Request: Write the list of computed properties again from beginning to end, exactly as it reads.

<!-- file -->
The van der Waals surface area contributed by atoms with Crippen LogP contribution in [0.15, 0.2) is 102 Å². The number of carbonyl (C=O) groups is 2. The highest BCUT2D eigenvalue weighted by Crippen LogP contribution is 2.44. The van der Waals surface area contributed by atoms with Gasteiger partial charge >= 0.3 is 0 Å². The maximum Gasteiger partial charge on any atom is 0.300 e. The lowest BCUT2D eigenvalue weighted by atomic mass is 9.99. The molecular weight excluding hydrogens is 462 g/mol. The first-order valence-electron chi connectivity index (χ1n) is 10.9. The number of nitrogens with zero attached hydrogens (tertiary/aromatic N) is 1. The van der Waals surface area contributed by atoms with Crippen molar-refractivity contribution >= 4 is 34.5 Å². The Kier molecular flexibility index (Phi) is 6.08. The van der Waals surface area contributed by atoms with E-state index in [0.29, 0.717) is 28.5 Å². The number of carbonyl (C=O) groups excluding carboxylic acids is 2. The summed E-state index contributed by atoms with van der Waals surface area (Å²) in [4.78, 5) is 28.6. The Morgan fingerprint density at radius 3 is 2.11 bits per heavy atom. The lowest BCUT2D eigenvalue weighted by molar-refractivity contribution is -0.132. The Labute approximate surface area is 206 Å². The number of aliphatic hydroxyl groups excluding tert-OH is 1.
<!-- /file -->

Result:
The van der Waals surface area contributed by atoms with Crippen LogP contribution in [0.15, 0.2) is 102 Å². The number of carbonyl (C=O) groups is 2. The highest BCUT2D eigenvalue weighted by Crippen LogP contribution is 2.44. The van der Waals surface area contributed by atoms with Gasteiger partial charge >= 0.3 is 0 Å². The maximum Gasteiger partial charge on any atom is 0.300 e. The lowest BCUT2D eigenvalue weighted by atomic mass is 9.99. The molecular weight excluding hydrogens is 462 g/mol. The first-order valence-electron chi connectivity index (χ1n) is 10.9. The number of nitrogens with zero attached hydrogens (tertiary/aromatic N) is 1. The van der Waals surface area contributed by atoms with Crippen molar-refractivity contribution >= 4 is 34.5 Å². The Kier molecular flexibility index (Phi) is 6.08. The van der Waals surface area contributed by atoms with E-state index in [0.29, 0.717) is 28.5 Å². The number of carbonyl (C=O) groups excluding carboxylic acids is 2. The summed E-state index contributed by atoms with van der Waals surface area (Å²) in [4.78, 5) is 28.6. The Morgan fingerprint density at radius 3 is 2.11 bits per heavy atom. The lowest BCUT2D eigenvalue weighted by molar-refractivity contribution is -0.132. The Labute approximate surface area is 206 Å². The number of aliphatic hydroxyl groups excluding tert-OH is 1.